A nice beauty shot of Bucky from this past weekend.
So, the race. Michael Schumacher's last appearance in Formula One. The Race.
When the Williams boys took each other out (or rather, Rosberg took out Webber, sigh
) I had the ominous feeling that it would be that kind of race. When Schumi began his post-safety car charge up the field, I was a hopeful -- I'm a sentimentalist; I wanted him to go out with that eigth title -- but then came the tire puncture and the long pit stop and the seventeenth place and the possibility of being lapped by Massa. Fourth place was respectable; admirable. The pass on Kimi was astounding. He went out as close to on top as circumstances allowed, but still . . .
"Bernie pushed the yellow button on his fuel pump."
"Yeah. A red button kablammo would have been too suspicious, and he couldn't just let the #1 red car go to the front of the grid, so he had to play it all cool, see? Like a dog just casually
carrying around his leash. A yellow button incident would make it interesting.
Just interesting enough. Get the ratings, boost the ad revenue. Except Bernie didn't anticipate Schumi running over Fisi's front wing, but it still played right into his hands. Also, I'm convinced that in addition to the red/yellow button conspiracy, Bernie's also into numerology and prefered the number seven to the number eight and the hell with what Michael wanted."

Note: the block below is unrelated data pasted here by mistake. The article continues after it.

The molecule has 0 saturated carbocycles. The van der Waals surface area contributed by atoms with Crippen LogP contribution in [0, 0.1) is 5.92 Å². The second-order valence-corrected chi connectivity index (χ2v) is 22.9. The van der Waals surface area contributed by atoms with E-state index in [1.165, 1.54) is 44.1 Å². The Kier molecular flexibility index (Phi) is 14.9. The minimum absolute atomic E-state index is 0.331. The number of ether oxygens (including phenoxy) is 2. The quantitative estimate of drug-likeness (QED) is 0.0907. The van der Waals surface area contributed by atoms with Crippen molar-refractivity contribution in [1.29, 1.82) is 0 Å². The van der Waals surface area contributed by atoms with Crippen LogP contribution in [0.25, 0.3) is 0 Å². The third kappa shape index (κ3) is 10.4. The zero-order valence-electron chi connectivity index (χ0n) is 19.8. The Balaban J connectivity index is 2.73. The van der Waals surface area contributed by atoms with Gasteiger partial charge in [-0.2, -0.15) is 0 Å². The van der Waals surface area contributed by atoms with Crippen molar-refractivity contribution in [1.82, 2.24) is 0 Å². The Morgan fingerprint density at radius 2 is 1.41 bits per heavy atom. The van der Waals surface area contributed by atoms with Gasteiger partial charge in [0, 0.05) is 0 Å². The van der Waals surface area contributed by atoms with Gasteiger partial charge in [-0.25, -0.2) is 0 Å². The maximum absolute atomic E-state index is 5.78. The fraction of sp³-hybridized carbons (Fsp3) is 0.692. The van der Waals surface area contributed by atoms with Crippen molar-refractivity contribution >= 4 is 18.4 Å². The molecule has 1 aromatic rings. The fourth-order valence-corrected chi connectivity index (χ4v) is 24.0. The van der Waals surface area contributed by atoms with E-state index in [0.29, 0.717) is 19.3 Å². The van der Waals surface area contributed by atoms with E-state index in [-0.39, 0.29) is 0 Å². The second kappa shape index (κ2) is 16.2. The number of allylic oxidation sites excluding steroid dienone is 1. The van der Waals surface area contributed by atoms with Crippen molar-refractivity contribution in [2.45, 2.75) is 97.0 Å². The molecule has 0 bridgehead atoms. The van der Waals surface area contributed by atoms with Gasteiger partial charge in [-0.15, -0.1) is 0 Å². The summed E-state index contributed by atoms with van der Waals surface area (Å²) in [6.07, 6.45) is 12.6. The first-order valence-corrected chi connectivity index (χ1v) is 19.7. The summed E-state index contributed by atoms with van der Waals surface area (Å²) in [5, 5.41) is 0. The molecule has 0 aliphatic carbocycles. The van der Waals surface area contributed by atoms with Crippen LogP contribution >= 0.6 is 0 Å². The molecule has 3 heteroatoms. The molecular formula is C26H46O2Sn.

"It's a little tangled up in that head of yours isn't it?"
"I'm telling you, it was the yellow button of fiddling, just pressed on qualifying."
"Are we still watching?"
"Is Massa still sambaing with eighteen dozen half-dressed Brazilian hotties?"
Adam is now 364 days away from his thirties. Let us work through his reaction.1. Denial.
His gift haul included a zombie t-shirt, three Classic Transformers, and stuff which goes "BOOM!"
"I am nine years old," he said at one point.2. Anger.
"Thirty next year -- "
"I'm just sayin', you're gonna be in your thirties in a year, and I met you when you were 19 -- "
"SHUSH IT, SHUSHY!"
"I WILL KEEEEEEEEL YOU!"
(He does not accomplish that at this time.)3. Bargaining.
"Okay, we can celebrate my birthday, but only if I get toys. Okay? I will get older as long as you let me play with my toys in the privacy of my own home. Right?"4. Depression.
Old-de-old-old. Old. Old and busted. Old."
"You're only twenty-nine."
"Yeah. Next year I'll be really old. Old-de-old-old-old."
(This turns into a ten minute melody of oldness. When he wallows, he does it with vigor.)
And finally . . .5. Acceptance.
"You know what's nice about turning thirty?"
"We get to move beyond the shallowness of our youth, y'know? That pressure to be some white-belted, skinny pant hipster kind of eases back. That'll be nice."